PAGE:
Friday 20 September 2013

The Biscuit Witch by Deborah Smith

“‘Biscuit Witches,’ Mama called them. She’d heard the old Appalachian term as a girl. She’d inherited that talent. My mother could cast spells on total strangers simply by setting a plate of her biscuits in front of them.”
Published by Bell Bridge Books in May 2013
Pages – 130
Goodreads Summary
Welcome back to the Crossroads Cove where new loves, old feuds, and poignant mysteries will challenge siblings Tal, Gabby, and Gus MacBride to fight for the home they lost and to discover just how important their family once was, and still is, to the proud people of the Appalachian highlands. Tallulah MacBride hasn’t been back to North Carolina since their parents’ tragic deaths, twenty years ago. But now, Tal heads to cousin Delta Whittlespoon’s famous Crossroads Café in the mountains above Asheville, hoping to find a safe hiding place for her young daughter, Eve. What she finds is Cousin Delta gone, the café in a biscuit crisis, and a Scotsman, who refuses to believe she’s passing through instead of “running from.” He believes she needs a knight in shining flannel.When a pair of sinister private eyes show up, Tal’s troubles are just beginning. For Tal’s brother and sister—Gabby, the Pickle Queen, and Gus, the Kitchen Charmer—the next part of the journey will lead down forgotten roads and into beautiful but haunted legacies.
This book makes me crazy! Never have I loved and hated a book more and been left so desperate for the next one.
This book is oozing with Southern hospitality in the style of authors such as Fannie Flagg and Beth Hoffman.  I found myself desperate to visit the Crossroads Cafe which would definitely give the Whistlestop Cafe a run for it’s money. I fell in love with the quirky, yet vibrant characters who could easily have stepped out of Northern Exposure. The MacBride’s have dug their way into my heart and I can’t wait to find out what happens to Tal’s brother and sister in the future publications.
However I had a couple of really big issues with this book.
Firstly there was far too much information dumped in the first couple of chapters. I really didn’t need to know so much about the characters so soon into the story, especially characters who were barely featured in the story. I can understand that this book is a connected to another and the author wanted to tell us all about the characters, other readers might have already met, but it was too much for me.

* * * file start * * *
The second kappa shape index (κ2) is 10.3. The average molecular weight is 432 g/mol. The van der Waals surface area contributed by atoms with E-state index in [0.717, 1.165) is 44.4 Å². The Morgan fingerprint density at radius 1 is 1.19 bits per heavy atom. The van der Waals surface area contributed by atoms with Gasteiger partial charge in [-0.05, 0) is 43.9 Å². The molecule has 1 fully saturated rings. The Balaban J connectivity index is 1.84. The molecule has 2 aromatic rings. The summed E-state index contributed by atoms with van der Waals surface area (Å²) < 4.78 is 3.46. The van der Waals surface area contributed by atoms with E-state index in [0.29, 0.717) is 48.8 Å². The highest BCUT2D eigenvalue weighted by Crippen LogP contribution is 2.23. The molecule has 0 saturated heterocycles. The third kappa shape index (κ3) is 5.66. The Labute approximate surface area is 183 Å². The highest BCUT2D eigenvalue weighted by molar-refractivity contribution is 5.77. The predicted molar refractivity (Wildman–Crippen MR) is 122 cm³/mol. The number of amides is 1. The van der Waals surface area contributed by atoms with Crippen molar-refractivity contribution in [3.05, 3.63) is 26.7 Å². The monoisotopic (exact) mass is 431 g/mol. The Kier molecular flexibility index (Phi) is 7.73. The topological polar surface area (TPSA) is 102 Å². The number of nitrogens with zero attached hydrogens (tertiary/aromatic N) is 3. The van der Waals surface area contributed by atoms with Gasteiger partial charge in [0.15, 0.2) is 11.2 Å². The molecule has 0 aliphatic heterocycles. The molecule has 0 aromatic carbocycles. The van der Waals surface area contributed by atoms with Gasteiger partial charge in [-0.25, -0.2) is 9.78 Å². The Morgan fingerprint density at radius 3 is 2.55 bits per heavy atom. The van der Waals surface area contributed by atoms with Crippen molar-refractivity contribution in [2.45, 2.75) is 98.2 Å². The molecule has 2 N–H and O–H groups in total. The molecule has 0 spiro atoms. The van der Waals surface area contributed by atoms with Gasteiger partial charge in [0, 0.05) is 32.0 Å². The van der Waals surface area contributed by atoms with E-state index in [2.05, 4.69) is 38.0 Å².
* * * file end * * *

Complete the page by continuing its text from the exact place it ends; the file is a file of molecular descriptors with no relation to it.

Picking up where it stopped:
Secondly, I actually felt the story could’ve started further in. There is an extremely hilarious incident with a grizzly bear in the car eating cupcakes and I’m convinced the book should’ve started there.
Lastly, it took me far too long to work out who was actually telling the story. I didn’t realise the POV was alternating between Tal and the Scottish Doctor until a quarter of the way through the book.
Having whinged and moaned about all that – I really really did love this story when I got into it. It was descriptive to the point where you mouth watered every time they mentioned food. It was exciting and fast paced at times as Tal confronts her past, to create a new future. And it was full of warmth – family and friendship bonds that no one could ever break, leaving you feeling happy and content by the end of the book.
This is the kind of book that you want to read snuggled up on the sofa in winter.


  1. Oh, I hate it when books start too early as well - it's very annoying! I'm glad you still enjoyed this though, and I will keep an eye out for it at the library as it sounds good. And 'The Biscuit Witch' is quite possibly the best title for a book I've ever heard! Great review :)

  2. I'm tempted by the name and that description sounds intrigunig! :)


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